I wish that elevated processes could more easily start non-elevated children.  There are so many programs out there whose installer asks at the end whether you want to run the program you just installed.  When you click yes, the program runs, but because the installer was running elevated, the child is elevated, too.  This can result in data files created during this first execution being inaccessible to subsequent executions.  It has caused us tech support issues, sadly.

    A hack I came up with is to use Explorer's token.  I feel bad about using it, and thankfully have not in a real application.  GetShellWindow to find Explorer, GetWindowThreadProcessId to get its PID, OpenProcess, OpenProcessToken, DuplicateTokenEx, CreateProcessAsUser.  You don't need SeAssignPrimaryTokenPrivilege because a non-elevated version of your token is considered a restricted version of your token for CreateProcessAsUser.  If you want Explorer to be the parent rather than yourself, use STARTUPINFOEX with PROC_THREAD_ATTRIBUTE_PARENT_PROCESS.  One downside to this is that the child still gets the elevated process's environment, rather than your user environment, the point of this article. =)

    [There's no need to hack it this way. There's a completely documented and supported solution. I have an article in the queue on this topic, but you can also find it if you just look through the SDK samples. -Raymond]
  12. Lars Skovlund says:

    Adam Rosenfeld: The sudo(1) manpage on my Linux system states:

    "The -E (preserve environment) option indicates to the security policy that the user wishes to preserve their existing environment variables.  The security policy may return an error if the -E option is specified and the user does not have permission to preserve the environment."

    And there are indeed settings in the sudoers file to control this.

  13. Myria says:

    @Maurits [MSFT]: Yes, but it's a bit painful in the way I know.  Make a new SACL with a single entry containing a SYSTEM_MANDATORY_LABEL_ACE, specifying the well-known SID WinLowLabelSid or whatever, and mask = SYSTEM_MANDATORY_LABEL_NO_WRITE_UP.  Initialize a security descriptor with nothing in it but a SetSecurityDescriptorSacl.  Then call SetKernelObjectSecurity with LABEL_SECURITY_INFORMATION.

    This can also be done at the time of pipe creation by specifying a security descriptor with this SACL.  (In both cases, ACCESS_SYSTEM_SECURITY is apparently not required for lowering the label despite being in the SACL.)

  14. "(In both cases, ACCESS_SYSTEM_SECURITY is apparently not required for lowering the label despite being in the SACL.)"

    Yes, you only need the rights that standard users have. This is why you use the LABEL_SECURITY_INFORMATION constant instead of the SACL one. This allows even standard users to lower the integrity level of objects and processes they spawn.

  15. Maurits says:

    *Somewhere* there's a CreateProcess.

  16. mappu says:

    [ I wish that elevated processes could more easily start non-elevated children. – Myria ]

    The hack i used in my most recent installer-project is to shell out to schtasks.exe, to register a scheduled task for the target executable that runs as the current interactive user, don't add a schedule, invoke it immediately and then unregister it.

    It seems like an absurd solution but i have seen it mentioned on MSDN somewhere, although i can't find the citation right now (so feel free to throw things at me for being part of the eventual Win32 compatibility problem instead of using the Right Solution)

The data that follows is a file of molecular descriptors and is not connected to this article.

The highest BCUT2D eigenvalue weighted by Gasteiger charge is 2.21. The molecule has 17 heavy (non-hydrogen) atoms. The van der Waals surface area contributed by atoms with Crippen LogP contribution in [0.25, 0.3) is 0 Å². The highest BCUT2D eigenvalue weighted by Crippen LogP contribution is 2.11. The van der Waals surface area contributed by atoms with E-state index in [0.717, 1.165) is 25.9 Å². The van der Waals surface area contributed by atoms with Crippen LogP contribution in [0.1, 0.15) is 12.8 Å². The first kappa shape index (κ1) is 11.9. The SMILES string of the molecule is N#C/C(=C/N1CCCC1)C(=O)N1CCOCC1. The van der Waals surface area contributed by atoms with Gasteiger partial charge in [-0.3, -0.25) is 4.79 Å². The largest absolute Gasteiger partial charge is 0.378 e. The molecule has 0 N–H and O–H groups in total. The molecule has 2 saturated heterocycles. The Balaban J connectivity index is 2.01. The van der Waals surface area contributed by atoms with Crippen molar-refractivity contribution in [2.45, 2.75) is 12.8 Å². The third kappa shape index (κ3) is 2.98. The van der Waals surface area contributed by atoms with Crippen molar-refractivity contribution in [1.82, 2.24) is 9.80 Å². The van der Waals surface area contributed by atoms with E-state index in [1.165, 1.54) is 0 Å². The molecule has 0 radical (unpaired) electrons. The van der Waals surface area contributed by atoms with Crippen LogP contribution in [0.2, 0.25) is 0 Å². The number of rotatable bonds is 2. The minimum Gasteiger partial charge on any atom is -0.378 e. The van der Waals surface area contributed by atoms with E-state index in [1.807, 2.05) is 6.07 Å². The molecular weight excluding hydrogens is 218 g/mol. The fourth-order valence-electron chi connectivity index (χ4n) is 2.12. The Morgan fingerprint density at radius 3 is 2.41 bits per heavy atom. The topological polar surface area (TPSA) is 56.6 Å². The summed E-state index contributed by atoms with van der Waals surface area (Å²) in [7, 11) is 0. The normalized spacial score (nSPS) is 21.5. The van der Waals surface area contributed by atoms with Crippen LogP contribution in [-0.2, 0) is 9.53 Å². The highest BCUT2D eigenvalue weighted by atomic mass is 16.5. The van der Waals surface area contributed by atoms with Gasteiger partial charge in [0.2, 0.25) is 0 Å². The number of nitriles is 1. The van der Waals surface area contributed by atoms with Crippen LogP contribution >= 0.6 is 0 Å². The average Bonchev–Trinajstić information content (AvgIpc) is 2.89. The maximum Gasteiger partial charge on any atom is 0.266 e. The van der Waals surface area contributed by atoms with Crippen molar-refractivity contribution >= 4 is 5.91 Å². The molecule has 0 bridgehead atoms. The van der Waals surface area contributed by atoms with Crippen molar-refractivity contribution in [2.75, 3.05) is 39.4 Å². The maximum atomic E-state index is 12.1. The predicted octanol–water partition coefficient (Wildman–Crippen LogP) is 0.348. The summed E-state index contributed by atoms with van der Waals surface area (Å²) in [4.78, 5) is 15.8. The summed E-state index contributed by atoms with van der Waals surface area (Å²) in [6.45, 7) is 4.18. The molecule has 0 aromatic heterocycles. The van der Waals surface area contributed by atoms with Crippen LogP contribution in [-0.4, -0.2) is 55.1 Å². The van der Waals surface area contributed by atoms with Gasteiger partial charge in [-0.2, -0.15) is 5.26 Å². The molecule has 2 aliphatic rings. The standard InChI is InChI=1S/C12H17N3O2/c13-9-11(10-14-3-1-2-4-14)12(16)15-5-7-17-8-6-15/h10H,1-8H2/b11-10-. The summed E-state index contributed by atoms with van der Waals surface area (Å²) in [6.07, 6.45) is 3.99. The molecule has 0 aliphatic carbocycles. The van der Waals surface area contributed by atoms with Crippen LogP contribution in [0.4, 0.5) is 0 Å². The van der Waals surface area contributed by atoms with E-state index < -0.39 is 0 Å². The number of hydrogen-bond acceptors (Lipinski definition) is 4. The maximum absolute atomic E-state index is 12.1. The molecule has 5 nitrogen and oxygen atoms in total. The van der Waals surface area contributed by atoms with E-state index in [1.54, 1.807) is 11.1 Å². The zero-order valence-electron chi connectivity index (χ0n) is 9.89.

17. command prompt says:

    well that explains why elevated command prompts start in system32 then

  18. Neil says:

    But an elevated app still has "my" %TEMP% so presumably I can access its temporary files (if it has any).

  19. floyd says:

    @Neil: Since %TEMP% has no effect on the Dynamic-Link Library Search Order it cannot be abused to cause an elevated process to run an attacker's module's code.

    .f

  20. DWalker59 says:

    @Myria, @mappu: "There are so many programs out there whose installer asks at the end whether you want to run the program you just installed."

    Personally, I think the easiest solution is to NOT have the installer ask if you want to run the program.  

     – It's not a huge feature (I personally don't care if the program gives me a way to run the program when it's done)

     – I have to know how to run the program using the "normal" method anyway, or the program will not be useful

     – It only happens once (at the end of the install)

     – Some programmers are apparently having trouble with it

    Why go to a lot of trouble for a tiny feature?

  21. Harry Johnston says:

    @DWalker: it's not even a feature, in my book, it's an anti-feature.  But I suspect the marketing folk want it.

  22. Gabe says:

    DWalker: It's not an entirely useless feature. There have been plenty of times I've want to run some trivial utility program that requires installation before I can use it. If I have to go through the annoying install process, it's nice to not have to then go and try to find what I just installed.

    When you're installing an app to make it permanently available on your computer (like Office), it's have it run the app when the installer's done. When you're trying to run a program, and installation is just an impediment to using it, offering to run the program at the end of the install is the least they can do.

  23. mappu says:

    Some other times when running the application post-install is useful:

    – The software has an always-on component running as the user (e.g. a tray icon)

    – The installation was an upgrade, and the software was open prior to the installation – restarting it would simply be the polite thing to do (especially if the installation was run silently in the background, or initiated from within the application itself)

    – If configuration needs to be performed on first application launch, then it makes sense to continue straight into it once installation is complete